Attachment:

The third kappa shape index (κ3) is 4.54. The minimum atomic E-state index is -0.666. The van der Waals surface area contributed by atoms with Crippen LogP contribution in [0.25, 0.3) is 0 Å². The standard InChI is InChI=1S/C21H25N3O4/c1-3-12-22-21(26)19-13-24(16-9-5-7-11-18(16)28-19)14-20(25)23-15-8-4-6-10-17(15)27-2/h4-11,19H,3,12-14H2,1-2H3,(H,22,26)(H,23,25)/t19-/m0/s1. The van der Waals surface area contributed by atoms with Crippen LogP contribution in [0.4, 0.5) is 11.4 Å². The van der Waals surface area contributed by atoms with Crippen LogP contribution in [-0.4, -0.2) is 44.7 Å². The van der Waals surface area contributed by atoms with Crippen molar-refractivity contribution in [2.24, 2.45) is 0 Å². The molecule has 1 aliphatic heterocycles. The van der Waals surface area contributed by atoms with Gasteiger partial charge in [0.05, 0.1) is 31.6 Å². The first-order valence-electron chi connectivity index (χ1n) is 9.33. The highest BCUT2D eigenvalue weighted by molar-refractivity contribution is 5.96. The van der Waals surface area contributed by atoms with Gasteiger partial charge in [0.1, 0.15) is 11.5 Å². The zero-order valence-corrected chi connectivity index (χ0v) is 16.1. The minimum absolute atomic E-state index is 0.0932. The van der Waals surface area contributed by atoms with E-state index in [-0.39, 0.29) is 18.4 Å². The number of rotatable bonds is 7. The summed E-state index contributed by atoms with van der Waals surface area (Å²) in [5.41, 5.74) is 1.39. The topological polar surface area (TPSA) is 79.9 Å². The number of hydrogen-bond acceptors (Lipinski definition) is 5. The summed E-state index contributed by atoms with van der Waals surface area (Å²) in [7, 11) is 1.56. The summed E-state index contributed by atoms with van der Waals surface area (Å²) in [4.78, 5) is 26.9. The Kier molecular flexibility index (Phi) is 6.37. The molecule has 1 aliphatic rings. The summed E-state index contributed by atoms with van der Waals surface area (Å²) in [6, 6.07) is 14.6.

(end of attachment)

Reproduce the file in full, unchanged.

The third kappa shape index (κ3) is 4.54. The minimum atomic E-state index is -0.666. The van der Waals surface area contributed by atoms with Crippen LogP contribution in [0.25, 0.3) is 0 Å². The standard InChI is InChI=1S/C21H25N3O4/c1-3-12-22-21(26)19-13-24(16-9-5-7-11-18(16)28-19)14-20(25)23-15-8-4-6-10-17(15)27-2/h4-11,19H,3,12-14H2,1-2H3,(H,22,26)(H,23,25)/t19-/m0/s1. The van der Waals surface area contributed by atoms with Crippen LogP contribution in [0.4, 0.5) is 11.4 Å². The van der Waals surface area contributed by atoms with Crippen LogP contribution in [-0.4, -0.2) is 44.7 Å². The van der Waals surface area contributed by atoms with Crippen molar-refractivity contribution in [2.24, 2.45) is 0 Å². The molecule has 1 aliphatic heterocycles. The van der Waals surface area contributed by atoms with Gasteiger partial charge in [0.05, 0.1) is 31.6 Å². The first-order valence-electron chi connectivity index (χ1n) is 9.33. The highest BCUT2D eigenvalue weighted by molar-refractivity contribution is 5.96. The van der Waals surface area contributed by atoms with Gasteiger partial charge in [0.1, 0.15) is 11.5 Å². The zero-order valence-corrected chi connectivity index (χ0v) is 16.1. The minimum absolute atomic E-state index is 0.0932. The van der Waals surface area contributed by atoms with E-state index in [-0.39, 0.29) is 18.4 Å². The number of rotatable bonds is 7. The summed E-state index contributed by atoms with van der Waals surface area (Å²) in [5.41, 5.74) is 1.39. The topological polar surface area (TPSA) is 79.9 Å². The number of hydrogen-bond acceptors (Lipinski definition) is 5. The summed E-state index contributed by atoms with van der Waals surface area (Å²) in [7, 11) is 1.56. The summed E-state index contributed by atoms with van der Waals surface area (Å²) in [4.78, 5) is 26.9. The Kier molecular flexibility index (Phi) is 6.37. The molecule has 1 aliphatic rings. The summed E-state index contributed by atoms with van der Waals surface area (Å²) in [6, 6.07) is 14.6.